This life is comprised of utter chaos.
Everything is in a constant state of flux, an incessant condition of change and alteration. Nothing is static. Nothing is really even that stable, and sometimesÂ it is valuable to find something worth holding onto, to maintain aÂ sense of peace and equanimity.
We are thrown into this world naked and screaming, and this raw innocence is soon corrupted by the stark absurdity of modern life. Our nature is stolen from us, and the beautiful naivetĂ© of our childhood is taken away by the many distorting and compressing mechanisms of our culture.
Itâ€™s a mad world, and often, we respond with further madness.
This doesnâ€™t have to reign true. We donâ€™t have to be products of our environment. We can indeed remain in alignment with our truest nature—in spite of the chaos that surrounds us—but we must find something to hold onto, something that reminds us of our innate innocence and sincerity.
Something that grounds us. Something that brings us back home no matter where we are or what we are doing. Something that re-orients us toward joy, fulfillment, and peace—the qualities of being that we most deeply crave.
We all need something to hold onto, and I am not talking about some kind of possession.
Iâ€™m speaking of a place within ourselves that we can always track back to, that makes us remember what we cherish most deeply. Perhaps it is a memory, an adage, a mantra of some kind that reunites us with our essence, our most heartfelt passions and desires.
When I am feeling overwhelmed, stressed, or afraid, I go back to a place that has dwelled in the deepest expanses of my mind since I was a child.
It is a kind of memory I guess, but one that elicits a feeling that always seems to realign me with my core, that always helps me find my center. When I bring myself back to this place, a shift occurs in me. It is an early childhood remembrance of being at some kind of festival with my family. The sun was shining. People were smiling. There was great love. All was well.
I can faintly catch the scent of some exquisitely simmering foods moving through the air. If happiness had a smell, it would surely be this. There was music playing in the background, and my parents held my hands. There was a deep warmth to this, and a sense that nothing could do me harm.
Iâ€™m holding back tears as I write this. It is the most beautiful thing I could possibly imagine, and when I abide in this place inside of me, I feel entirely whole.
Iâ€™m not even sure if this ever happened, and I suppose it doesnâ€™t matter. What matters is that with this thought comes a feeling, and with this feeling comes a deep sense of peace and wonder. This inspires me. When I am in this space, I want to love, care for, and give myself to others. I know that everything is going to be okay in some way, even if it isnâ€™t.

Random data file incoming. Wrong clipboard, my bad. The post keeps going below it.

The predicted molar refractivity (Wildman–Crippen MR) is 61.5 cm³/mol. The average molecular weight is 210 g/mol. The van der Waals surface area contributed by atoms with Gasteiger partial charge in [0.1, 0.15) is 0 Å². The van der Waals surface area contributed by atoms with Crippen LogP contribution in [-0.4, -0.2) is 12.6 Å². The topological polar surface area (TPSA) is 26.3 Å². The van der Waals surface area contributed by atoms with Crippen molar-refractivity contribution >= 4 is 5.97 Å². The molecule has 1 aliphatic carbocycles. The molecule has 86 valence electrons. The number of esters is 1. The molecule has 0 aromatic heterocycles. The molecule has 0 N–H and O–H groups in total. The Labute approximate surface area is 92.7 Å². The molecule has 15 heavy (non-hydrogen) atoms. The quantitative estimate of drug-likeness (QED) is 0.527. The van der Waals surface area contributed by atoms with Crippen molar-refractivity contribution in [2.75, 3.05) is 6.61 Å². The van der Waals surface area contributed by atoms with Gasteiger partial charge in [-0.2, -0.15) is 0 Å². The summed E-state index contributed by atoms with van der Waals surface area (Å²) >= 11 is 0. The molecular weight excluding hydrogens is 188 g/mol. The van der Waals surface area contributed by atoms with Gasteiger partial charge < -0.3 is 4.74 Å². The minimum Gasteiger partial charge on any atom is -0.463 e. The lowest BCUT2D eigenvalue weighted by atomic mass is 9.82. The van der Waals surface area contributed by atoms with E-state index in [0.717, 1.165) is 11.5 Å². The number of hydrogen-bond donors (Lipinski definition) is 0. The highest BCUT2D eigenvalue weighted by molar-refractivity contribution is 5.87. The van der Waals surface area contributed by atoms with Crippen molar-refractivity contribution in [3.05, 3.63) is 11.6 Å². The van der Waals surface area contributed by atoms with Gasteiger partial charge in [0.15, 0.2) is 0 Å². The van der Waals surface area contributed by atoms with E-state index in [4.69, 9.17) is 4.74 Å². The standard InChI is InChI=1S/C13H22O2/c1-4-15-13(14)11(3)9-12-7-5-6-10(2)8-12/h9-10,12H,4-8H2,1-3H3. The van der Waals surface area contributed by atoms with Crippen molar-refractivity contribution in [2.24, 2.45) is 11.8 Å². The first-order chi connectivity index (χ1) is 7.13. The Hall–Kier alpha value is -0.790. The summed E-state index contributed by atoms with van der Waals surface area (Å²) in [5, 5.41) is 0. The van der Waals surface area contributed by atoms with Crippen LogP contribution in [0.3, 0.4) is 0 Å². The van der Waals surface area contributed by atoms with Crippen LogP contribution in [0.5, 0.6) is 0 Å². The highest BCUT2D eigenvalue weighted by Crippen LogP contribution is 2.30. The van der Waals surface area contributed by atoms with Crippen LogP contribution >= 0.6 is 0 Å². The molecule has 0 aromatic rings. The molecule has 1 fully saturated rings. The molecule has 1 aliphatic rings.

I get a similar feeling when I look up at the stars. In gazing up at the sheer vastness of the cosmos, I get this sense that there is an underlying force that moves through everything in the universe that is oh-so-eager to manifest and express itself. It feels like there is something at work here, and whatever it is, it’s quite magical. Whatever it is that I am contending with in my life, for that moment, gets washed away, because it just seems so small in comparison to the inherent artistry of everything in creation.
Iâ€™ve been to some dark places in my life, perhaps even places most people have the profound luxury of never having to go. Pain has become the very benchmark of my existence for the past few years.
Through it all, Iâ€™ve maintained some degree of dignity and selfhood—and for this I am grateful. In part, I attribute this to my capacity to go inside myself, to abide in the deeper dimensions of my consciousness, to delve into the very depths of my soul when what was happening outwardly was unimaginably horrible.
I held onto something, or rather I realized I had something worth holding onto.
I donâ€™t know how this will translate to other peopleâ€™s experience. All I can say is that this has worked for me, and worked amidst the most painful and chaotic times in my life.
Whatever it is that we wish to hold onto that gives us hope, whether it be the memory of a loved one or some latent thought or dormant insight enveloped in the very fabric of our psyche, it is important that we know what that thing is and how to tap into it when necessary.
We all need to hold onto something, and discovering what that something is acts as aÂ key to accessing our most fundamental and heartfelt longings.
Author: Samuel Kronen
Image:Â Ben Husmann/FlickrÂ
Editor: Catherine Monkman